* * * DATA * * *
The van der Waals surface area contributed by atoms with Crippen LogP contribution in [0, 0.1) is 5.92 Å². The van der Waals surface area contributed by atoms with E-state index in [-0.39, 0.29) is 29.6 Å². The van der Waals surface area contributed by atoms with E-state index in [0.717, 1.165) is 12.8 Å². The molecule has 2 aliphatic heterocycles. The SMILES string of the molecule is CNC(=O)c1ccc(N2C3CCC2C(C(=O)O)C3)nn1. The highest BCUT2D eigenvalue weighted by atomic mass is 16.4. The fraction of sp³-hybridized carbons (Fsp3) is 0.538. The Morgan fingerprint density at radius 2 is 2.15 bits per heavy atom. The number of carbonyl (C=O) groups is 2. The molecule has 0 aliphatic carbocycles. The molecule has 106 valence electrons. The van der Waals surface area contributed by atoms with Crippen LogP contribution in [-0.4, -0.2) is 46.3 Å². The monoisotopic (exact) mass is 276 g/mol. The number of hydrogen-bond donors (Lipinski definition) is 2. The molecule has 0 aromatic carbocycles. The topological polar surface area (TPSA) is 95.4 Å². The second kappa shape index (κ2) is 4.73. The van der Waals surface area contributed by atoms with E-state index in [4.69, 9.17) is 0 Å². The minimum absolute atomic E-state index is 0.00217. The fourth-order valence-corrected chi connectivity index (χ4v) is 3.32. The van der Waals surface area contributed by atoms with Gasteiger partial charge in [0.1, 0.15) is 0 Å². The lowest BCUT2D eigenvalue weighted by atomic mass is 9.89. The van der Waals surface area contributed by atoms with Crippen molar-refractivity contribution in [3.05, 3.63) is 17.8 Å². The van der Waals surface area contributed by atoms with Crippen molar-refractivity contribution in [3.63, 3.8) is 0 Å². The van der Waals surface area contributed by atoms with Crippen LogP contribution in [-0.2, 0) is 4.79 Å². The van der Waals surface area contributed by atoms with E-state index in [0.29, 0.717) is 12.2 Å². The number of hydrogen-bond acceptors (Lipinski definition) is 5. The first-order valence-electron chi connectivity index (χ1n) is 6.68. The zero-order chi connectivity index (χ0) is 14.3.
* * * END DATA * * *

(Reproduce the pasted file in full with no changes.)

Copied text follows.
The van der Waals surface area contributed by atoms with Crippen LogP contribution in [0, 0.1) is 5.92 Å². The van der Waals surface area contributed by atoms with E-state index in [-0.39, 0.29) is 29.6 Å². The van der Waals surface area contributed by atoms with E-state index in [0.717, 1.165) is 12.8 Å². The molecule has 2 aliphatic heterocycles. The SMILES string of the molecule is CNC(=O)c1ccc(N2C3CCC2C(C(=O)O)C3)nn1. The highest BCUT2D eigenvalue weighted by atomic mass is 16.4. The fraction of sp³-hybridized carbons (Fsp3) is 0.538. The Morgan fingerprint density at radius 2 is 2.15 bits per heavy atom. The number of carbonyl (C=O) groups is 2. The molecule has 0 aliphatic carbocycles. The molecule has 106 valence electrons. The van der Waals surface area contributed by atoms with Crippen LogP contribution in [-0.4, -0.2) is 46.3 Å². The monoisotopic (exact) mass is 276 g/mol. The number of hydrogen-bond donors (Lipinski definition) is 2. The molecule has 0 aromatic carbocycles. The topological polar surface area (TPSA) is 95.4 Å². The second kappa shape index (κ2) is 4.73. The van der Waals surface area contributed by atoms with E-state index in [4.69, 9.17) is 0 Å². The minimum absolute atomic E-state index is 0.00217. The fourth-order valence-corrected chi connectivity index (χ4v) is 3.32. The van der Waals surface area contributed by atoms with Gasteiger partial charge in [0.1, 0.15) is 0 Å². The lowest BCUT2D eigenvalue weighted by atomic mass is 9.89. The van der Waals surface area contributed by atoms with Crippen molar-refractivity contribution in [3.05, 3.63) is 17.8 Å². The van der Waals surface area contributed by atoms with Crippen molar-refractivity contribution in [3.63, 3.8) is 0 Å². The van der Waals surface area contributed by atoms with Crippen LogP contribution in [-0.2, 0) is 4.79 Å². The van der Waals surface area contributed by atoms with E-state index in [0.29, 0.717) is 12.2 Å². The number of hydrogen-bond acceptors (Lipinski definition) is 5. The first-order valence-electron chi connectivity index (χ1n) is 6.68. The zero-order chi connectivity index (χ0) is 14.3.